Technically testing contemporary Nordic cello music played with poetic conviction
The Strad Issue: April 2021
Description: Technically testing contemporary Nordic cello music played with poetic conviction
Musicians: Wilhelmina Smith (cello)
Works: Nørgård: Sonatas nos.1–3 for solo cello. Ruders: Bravourstudien
Catalogue number: Ondine ODE 1381-2
These sonatas stand or fall by the tonal variety the soloist is able to elicit. Per Nørgård’s technique of thematic metamorphosis makes this all the more imperative, as the main motif in each work undergoes continual evolution, much in the way of a caterpillar to butterfly, or bud to bloom. Along the way a full armoury of devices come into play used within the vast range of the cello. This is to no avail if the performer misses the poetry and breathing in the music.
All this Wilhelmina Smith captures in this impressive and atmospheric recording, sculpting each rhythmic articulation with verve, to bring personality and contrast to each work. Prayer 1 in the Third Sonata is a good example of both this compositional technique and interpretation, with extreme dynamics, and variety of bow technique, carefully and convincingly choreographed in Smith’s delivery.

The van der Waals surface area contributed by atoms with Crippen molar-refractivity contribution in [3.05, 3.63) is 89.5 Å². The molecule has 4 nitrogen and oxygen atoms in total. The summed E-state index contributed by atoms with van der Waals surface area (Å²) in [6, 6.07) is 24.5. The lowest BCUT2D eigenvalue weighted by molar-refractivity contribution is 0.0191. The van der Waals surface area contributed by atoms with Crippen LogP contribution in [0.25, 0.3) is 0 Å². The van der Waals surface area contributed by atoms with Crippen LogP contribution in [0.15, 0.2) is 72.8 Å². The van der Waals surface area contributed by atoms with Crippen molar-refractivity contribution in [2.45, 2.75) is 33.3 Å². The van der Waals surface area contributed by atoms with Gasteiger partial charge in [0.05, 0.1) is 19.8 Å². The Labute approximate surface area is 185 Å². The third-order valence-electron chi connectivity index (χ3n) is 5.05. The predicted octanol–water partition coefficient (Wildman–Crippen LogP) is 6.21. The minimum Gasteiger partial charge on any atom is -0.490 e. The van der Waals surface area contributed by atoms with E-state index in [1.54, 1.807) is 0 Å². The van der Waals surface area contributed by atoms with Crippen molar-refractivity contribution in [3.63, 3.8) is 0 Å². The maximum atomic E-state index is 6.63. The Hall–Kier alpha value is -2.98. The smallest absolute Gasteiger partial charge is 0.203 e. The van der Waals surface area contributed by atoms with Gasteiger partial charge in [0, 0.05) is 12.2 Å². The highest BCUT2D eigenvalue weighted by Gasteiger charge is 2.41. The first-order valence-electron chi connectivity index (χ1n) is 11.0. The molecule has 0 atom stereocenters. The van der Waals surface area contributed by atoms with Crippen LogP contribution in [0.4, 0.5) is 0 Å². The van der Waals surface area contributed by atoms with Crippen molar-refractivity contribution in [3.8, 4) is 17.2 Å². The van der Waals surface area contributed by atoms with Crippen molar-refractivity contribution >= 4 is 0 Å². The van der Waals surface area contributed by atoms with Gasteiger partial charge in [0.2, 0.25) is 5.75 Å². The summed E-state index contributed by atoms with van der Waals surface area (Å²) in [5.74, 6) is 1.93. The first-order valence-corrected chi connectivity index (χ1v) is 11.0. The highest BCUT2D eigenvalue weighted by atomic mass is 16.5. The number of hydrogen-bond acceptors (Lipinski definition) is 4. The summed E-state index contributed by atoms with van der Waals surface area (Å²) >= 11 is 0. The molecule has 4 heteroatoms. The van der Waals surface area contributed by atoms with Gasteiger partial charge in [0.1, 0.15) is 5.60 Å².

Poul Ruders uses a similar concept of variation but in different clothes. He utilises cameo titles to etch a particular character on the theme – in this case the Medieval melody ‘L’Homme Armé’. He also resorts to using a wide variety of timbre, both in terms of dynamics and techniques. At one stage Smith whistles along to the tremolando notes in the Intermezzo, and then projecting glissandi harmonics in the Fantasia. There is a whisper of jazz in the Serenade 2, whereas the final movement simply states the theme as before. In this work, too, Smith proves that contemporary musical vernacular, in all its guises, is totally under her skin.